Obituary - Miss Sybil Lennox
1920 – 2008
The Irish Setter world has lost a true lady and one of its greatest characters with the passing of Sybil Lennox.
On the 21st March 1920 Sybil was born into a world far different from the one she has now left. When she was born her father was with the Army of Occupation in Germany and her early years, and those of her brother, Stephen, were spent with her mother and grandmother from whom she got her love of animals.
She was educated at The Matlock Modern School which was a private boarding school for girls and which also took boys up to the age of 10. As she was within walking distance Sybil was a day girl but one of the weekly boarders at the school was Rachel Lamb who later became Rae Furness. This was an age when girls were not expected to have careers and so no exams were taken; her education being more of a social one where dances, good manners and etiquette were of high importance. As it turned out, the Second World War was to be her future.
With her father away at Air Force Training Camp and Stephen already in the army, Sybil and her mother were left at home to get on with things. Neither of them could drive but as the car had been left in the garage Sybil set about teaching herself to drive. No lessons or indeed driving tests were required in those days. She had never had a job until she volunteered for the Civil Defence and did her bit for the war effort. This time also found her working on a local farm which before the war had been run by 16 men. Now it was run by Sybil, two land army girls and an old man with failing eye sight. Here Sybil gained her experience with cattle and so applied for a job with the Milk Board. She was the first woman employee and at her interview one of the panellists was heard to say ‘Give her the job but she’ll not last.’ In true Sybil style she was still there 40 years later!
Dogs have always been part of her life and it was whilst at school that she got her first Irish Setter. Shandy, K.C. registered name Shandy Gaff, was bought for one guinea from the family of one of her school friends. Sybil, wearing her school uniform, showed her at The Matlock Agricultural show where Rae Lamb (Furness) was also showing. Rae told her ‘You’ll never win with that, it’s not good enough. I’ll find you one.’ But with Shandy still around this had to wait.
Shandy was a big, strapping girl and the naughtiest Irish Setter. Indeed, when she died Stephen wrote from abroad that he would buy her a puppy from anywhere and of any breed so long as it wasn’t an Irish Setter. But the love affair had already begun and so in 1946 into Sybil’s life came Raycroft Meg, pet name Bracken.
Sybil’s kennel name was her third choice; the first being Farley and the second Darley both being the names of local villages. Brackenfield came from her beloved ‘Bracken’ and ‘field’ as well as being the name of a local village. It was registered in 1946.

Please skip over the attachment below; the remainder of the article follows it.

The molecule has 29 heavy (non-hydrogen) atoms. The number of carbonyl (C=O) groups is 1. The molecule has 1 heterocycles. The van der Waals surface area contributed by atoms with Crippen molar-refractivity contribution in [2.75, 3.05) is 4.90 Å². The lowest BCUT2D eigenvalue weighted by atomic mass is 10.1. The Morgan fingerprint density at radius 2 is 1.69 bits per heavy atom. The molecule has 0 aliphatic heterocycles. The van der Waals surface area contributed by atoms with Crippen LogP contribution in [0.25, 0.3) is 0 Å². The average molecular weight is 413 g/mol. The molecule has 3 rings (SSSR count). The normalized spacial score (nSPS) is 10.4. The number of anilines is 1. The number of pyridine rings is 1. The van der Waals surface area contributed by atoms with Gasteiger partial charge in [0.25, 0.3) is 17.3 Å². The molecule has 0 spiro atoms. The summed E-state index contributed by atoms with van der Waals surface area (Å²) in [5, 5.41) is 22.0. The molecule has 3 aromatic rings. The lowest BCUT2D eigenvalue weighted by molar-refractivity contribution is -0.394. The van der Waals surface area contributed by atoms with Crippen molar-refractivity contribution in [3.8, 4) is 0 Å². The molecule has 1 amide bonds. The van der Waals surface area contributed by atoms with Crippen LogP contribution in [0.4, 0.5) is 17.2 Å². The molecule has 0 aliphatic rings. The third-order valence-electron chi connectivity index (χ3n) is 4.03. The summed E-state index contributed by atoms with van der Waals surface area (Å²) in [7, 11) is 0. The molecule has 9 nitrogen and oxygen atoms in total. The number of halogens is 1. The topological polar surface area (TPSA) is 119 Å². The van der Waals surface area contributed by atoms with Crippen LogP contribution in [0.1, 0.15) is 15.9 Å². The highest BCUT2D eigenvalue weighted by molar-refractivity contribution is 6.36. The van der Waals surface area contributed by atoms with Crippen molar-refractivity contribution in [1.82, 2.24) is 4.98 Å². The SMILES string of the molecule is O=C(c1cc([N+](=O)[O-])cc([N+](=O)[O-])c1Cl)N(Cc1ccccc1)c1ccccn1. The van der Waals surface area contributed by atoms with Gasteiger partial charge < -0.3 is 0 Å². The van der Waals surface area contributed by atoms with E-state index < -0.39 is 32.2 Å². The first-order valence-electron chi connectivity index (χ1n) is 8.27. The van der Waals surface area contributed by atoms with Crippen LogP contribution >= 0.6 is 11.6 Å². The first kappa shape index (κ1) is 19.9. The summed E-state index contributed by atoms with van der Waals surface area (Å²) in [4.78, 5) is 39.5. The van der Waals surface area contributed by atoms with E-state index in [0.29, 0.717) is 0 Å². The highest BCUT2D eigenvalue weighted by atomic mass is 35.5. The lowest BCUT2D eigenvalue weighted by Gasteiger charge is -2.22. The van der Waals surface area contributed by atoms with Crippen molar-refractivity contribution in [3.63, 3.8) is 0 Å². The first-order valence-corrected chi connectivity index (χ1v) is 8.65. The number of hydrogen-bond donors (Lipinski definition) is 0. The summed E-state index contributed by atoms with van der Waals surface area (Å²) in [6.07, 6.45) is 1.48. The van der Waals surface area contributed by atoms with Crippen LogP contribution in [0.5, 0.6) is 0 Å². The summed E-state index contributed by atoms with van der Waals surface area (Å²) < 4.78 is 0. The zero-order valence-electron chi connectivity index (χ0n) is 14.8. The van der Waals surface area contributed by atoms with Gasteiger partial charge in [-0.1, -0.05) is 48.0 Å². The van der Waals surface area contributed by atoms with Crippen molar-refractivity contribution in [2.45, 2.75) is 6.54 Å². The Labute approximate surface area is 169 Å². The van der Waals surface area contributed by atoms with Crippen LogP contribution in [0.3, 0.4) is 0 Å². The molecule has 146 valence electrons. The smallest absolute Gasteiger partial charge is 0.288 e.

The success of the Brackenfields and her friendship with Eileen Walker who left to her the Hartsbourne affix is well documented elsewhere. But amongst those whose kennels are founded on her stock are the Cornevons through B. Iris, the Fearnleys through B. Sweep and B. Flax, the Musburys and in turn the Towacres through B. Holly, the Kylenoes through B. Tertius, the Autumnglows through B. Bette and the Tatterslees through B. Tatters.
Treetops in Matlock has been the family home since 1955 and for over 20 years has been the venue for the annual walk in aid of Irish Setter Rescue. This along with JAWS is something that has been dear to her heart for many, many years and she was a tireless worker for those Irish Setters less fortunate than others.
Chairman of Irish Setter Rescue, she also served on the committees of The Irish Setter Breeders Club, Matlock & DCS, Bakewell Show, Setter and Pointer, Midlands Irish Setter Society and was the first woman president of Matlock Farmers Show and Ploughing Competition. She is an Honorary Life Member of the ISBC and ISAE and has been a KC member since 1979. She judged a huge entry at Crufts in 1970 and has judged all over the world.
Her love of dogs also extended to Beagles, B. Brigadier being her biggest winner. Her grandmother bought her first Jersey heifer in the early 1960’s and one is still kept at Treetops to this day. Over the years pigs, chickens and bees were also kept. All visitors to Sybil and Steve’s are sent home with eggs and the richest, creamiest full fat milk you ever did see. One of her last instructions was ‘don’t send the cow to market.’
The ISAE 100th Anniversary celebrations have just taken place and it was Sybil’s dearest wish that she attend because she had been Best In Show at their 50th Anniversary show in 1958 with Ch. B. Hartsbourne Bronze. Sadly this was not to be but how fitting that at their Open Show under Andrew Brace Sybil’s new puppy, handled as always by Gill Dale, won Puppy Bitch. Her name? Brackenfield Forget-Me-Not.
Christine Morgan & Wendy Morley